But as real-life history has shown, civilization is fragile. A generation that is born into the lap of luxury—on the backs of their ancestors’ hard-won accomplishments—can just as easily squander their inheritance as build upon it. Key resources run out over time, so careful management, planning, and organization are necessary to prevent an inevitable collapse. Thus, the game graduates from the individual challenge of primitive survival in the early stages to a group organizational and leadership challenge in the later stages. How do rules and procedures for group survival propagate across multiple generations? What did our great grandparents have in mind for this village?
The main mode in the game involves being born as a helpless baby to another player as your mother, but you can also play with your friends as twins, triplets, or quadruplets. One baby is hard enough to take care of—any mother that can successfully take care of quadruplets deserves the eternal gratitude of you and your friends.
All of this is happening on my own centrally-managed, persistent servers, and your purchase includes a lifetime account on these official servers. After you buy the game, you can instantly connect to this world with no configuration or server set-up. It all just works. You also get access to the full source code, including the server code. Technically-minded folks can run their own private servers, or even use the powerful content editor to make their own mods.
I hope you’ll join us as this sprawling civilization-building experiment continues to unfold. Many thousands of players have already collectively lived over 400,000 hours in this endlessly-changing world so far. Before the Steam release, the average playtime for each player was 17 hours, with dozens of players logging over 500 hours each, and 94% positive off-Steam player reviews. This is a deep and rich game already, and there are still hundreds of content updates to come.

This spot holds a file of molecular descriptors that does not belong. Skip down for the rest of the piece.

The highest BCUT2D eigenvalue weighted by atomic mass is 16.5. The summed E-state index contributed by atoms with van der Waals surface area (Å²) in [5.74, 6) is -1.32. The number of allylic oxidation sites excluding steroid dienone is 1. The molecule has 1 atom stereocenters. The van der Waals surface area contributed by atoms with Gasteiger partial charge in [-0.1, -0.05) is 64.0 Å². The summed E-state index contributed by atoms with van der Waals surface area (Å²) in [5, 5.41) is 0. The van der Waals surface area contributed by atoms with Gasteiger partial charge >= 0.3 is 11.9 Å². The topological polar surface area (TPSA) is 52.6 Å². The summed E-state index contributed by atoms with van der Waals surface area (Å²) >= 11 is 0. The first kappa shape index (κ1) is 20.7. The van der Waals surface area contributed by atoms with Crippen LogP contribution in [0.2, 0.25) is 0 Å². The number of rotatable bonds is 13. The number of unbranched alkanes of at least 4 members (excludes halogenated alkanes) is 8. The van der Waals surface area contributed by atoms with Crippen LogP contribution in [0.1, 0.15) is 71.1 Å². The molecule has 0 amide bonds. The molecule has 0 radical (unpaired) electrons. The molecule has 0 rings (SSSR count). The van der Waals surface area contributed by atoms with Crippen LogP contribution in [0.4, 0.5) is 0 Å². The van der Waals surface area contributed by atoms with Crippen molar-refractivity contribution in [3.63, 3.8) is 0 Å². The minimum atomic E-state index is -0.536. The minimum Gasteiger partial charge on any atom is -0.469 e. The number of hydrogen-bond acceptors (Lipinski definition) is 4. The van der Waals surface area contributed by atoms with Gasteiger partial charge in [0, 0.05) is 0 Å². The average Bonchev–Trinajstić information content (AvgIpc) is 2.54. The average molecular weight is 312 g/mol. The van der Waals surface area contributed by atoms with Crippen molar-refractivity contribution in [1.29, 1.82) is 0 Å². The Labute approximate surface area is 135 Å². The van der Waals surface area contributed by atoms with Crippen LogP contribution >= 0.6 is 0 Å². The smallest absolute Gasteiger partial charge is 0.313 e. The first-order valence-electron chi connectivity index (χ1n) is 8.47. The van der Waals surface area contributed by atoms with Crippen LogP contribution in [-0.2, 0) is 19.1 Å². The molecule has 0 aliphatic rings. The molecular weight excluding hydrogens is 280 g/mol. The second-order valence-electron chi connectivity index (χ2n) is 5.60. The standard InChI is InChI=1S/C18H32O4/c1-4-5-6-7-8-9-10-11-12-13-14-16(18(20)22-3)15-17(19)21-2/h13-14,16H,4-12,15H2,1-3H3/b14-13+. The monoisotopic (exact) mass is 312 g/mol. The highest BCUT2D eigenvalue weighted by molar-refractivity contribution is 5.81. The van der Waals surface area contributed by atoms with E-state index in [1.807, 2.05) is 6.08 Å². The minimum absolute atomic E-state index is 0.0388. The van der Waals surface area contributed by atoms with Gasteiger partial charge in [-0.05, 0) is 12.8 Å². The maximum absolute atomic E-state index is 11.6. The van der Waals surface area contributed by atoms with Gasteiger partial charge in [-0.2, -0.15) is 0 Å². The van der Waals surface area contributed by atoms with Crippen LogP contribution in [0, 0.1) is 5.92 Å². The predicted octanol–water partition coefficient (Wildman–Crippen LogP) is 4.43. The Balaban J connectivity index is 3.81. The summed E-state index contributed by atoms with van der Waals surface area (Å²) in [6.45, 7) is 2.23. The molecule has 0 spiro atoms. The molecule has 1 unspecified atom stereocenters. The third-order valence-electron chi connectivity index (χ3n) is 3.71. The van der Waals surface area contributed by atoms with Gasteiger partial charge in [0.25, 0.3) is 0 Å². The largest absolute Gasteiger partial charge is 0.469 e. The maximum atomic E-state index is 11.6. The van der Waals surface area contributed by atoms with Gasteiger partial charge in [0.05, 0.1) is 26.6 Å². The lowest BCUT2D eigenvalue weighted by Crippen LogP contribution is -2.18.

No two lives are ever the same, and a new story always awaits on the other side of the [GET REBORN] button.
“This game broke my heart and restored my faith in humanity.”
“The stories you create are intimate, complex and multidimensional… a moving microcosm of the human condition.”
“One Hour One Life is a masterpiece of game design.”
9/10 – The Games Machine
Title: One Hour One Life
Genre: Indie, Massively Multiplayer, Simulation
Release Date: 8 Nov, 2018
- OS: Windows XP or newer
- Processor: 1.7+ GHz or better
- Memory: 2 GB RAM
- Graphics: GeForce G210M or better; 256 MB or higher
- Network: Broadband Internet connection
- Storage: 250 MB available space
- Sound Card: Any